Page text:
Short Term Listings
BOOKS and CDs
LETTERS TO EDITOR
Writing for us
A CurtainUp London Review
You Never Can Tell
by Brian Clover
No, and soon trouble is brewing. Reared on advanced principles, the two younger people immediately make waves in the parlours of this stuffy sleepy seaside town. They are too brightly-dressed, too cheerful and too cheeky to pass for respectable English. Older sister Gloria will stand no nonsense from young bachelors, an equally deplorable trait. The young Clandons walk bare-foot on the beach. They drink lager. Dolly even smokes. These failings might be forgiven, they are told by dentist Valentine (Ryan Kiggell), but what cannot is the absence of a father. Without a paterfamilias to their name they are doomed to be social pariahs. Mrs Clandon herself is darkly secretive about her husband. So why did they split up and… who is he?
Well, when you realise that her ex, Mr Crampton (Ken Bones), not only lives in this very same town, but has accidentally been invited to dinner some twenty minutes into the play, you might feel that Shaw is straining coincidence a little too far. One of the family says as much. However contrived, the surprise meeting between the violent, narrow-minded father and his free-spirited offspring has much dramatic potential. Sadly Shaw, though a master dramatist doesn't quite seem to know what to make of his material. This comprises a number of strong themes: divorce, domestic violence, adultery, bigotry, and the tyranny of patriarchy. But Shaw eschews a darker treatment in favour of bantering farce, as if Noel Coward had re-written Ibsen, and so the play chugs along amiably without ever quite taking off.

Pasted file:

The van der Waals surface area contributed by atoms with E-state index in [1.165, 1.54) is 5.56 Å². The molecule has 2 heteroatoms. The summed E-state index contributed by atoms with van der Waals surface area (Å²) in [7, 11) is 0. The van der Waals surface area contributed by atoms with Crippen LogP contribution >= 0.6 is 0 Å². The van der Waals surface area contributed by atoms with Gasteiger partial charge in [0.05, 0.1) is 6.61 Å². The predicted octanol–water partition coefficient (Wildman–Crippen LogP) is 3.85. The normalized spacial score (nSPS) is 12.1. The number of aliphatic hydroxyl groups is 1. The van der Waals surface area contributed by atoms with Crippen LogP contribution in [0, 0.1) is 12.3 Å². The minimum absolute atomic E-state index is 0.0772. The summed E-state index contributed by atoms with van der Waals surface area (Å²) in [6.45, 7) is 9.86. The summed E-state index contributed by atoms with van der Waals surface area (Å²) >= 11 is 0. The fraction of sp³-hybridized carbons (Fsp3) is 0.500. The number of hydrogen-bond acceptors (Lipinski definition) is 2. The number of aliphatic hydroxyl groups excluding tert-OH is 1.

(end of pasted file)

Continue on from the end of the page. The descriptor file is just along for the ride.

Presumably You Never Can Tell has been revived as a vehicle for the much-admired stars Diana Quick and Edward Fox (William the waiter). But sadly these two have too little to do, although they do it very well: Mrs Clandon's work has been done before the play starts and she recedes into the background for most of the action. William drily comments on, as well as discreetly fixing, some of what follows and may have helped inspire P G Wodehouse's Jeeves. Most of the work is done by the rest of the cast and they do it superbly, as you should expect from a Peter Hall production. Ryan Kiggell excels as the candidly calculating Valentine who expertly conquers Gloria only to find that he is her captive. Sinéad Matthews is delightful as Dolly, deploying a sensuous throaty throb worthy of Joan Greenwood in Kind Hearts and Coronets. Michael Mears's brilliant barrister Bohun steals his scene, as he is meant to.
While You Never Can Tell fizzes and pops in places and there are a few good lines, there are more dull ones and slack patches, particularly the dinner scene where the food serving business is mildly distracting. While acting of this calibre is always worth seeing, time has not been kind to the play itself, which has lost much of the shock value it must have enjoyed in 1896. A woman in a dentist's chair without a chaperone present (though fans of Seinfeld know what this can lead to); a barefoot woman carrying her stockings; an on-stage kiss between an unmarried couple; the son of a waiter ordering the affairs of his social superiors; adolescents openly mocking their father; a family row in front of the staff: these do not scandalise us. However, what did shock me -- though perhaps Shaw wouldn't have expected it to - was the sight of the servant treating his son, whose abilities have raised him to the rank of gentleman, as he would any other social superior, bowing to him and calling him "sir", a deference casually accepted and enjoyed by the ungrateful skunk. But then he is a lawyer . . . .
Editor's Note: For links to more about Shaw and plays by him reviewed at CurtainUp (including two other productions of You Never Can Tell), see our Shaw Backgrounder.
Retold by Tina Packer of Shakespeare & Co.
Click image to buy.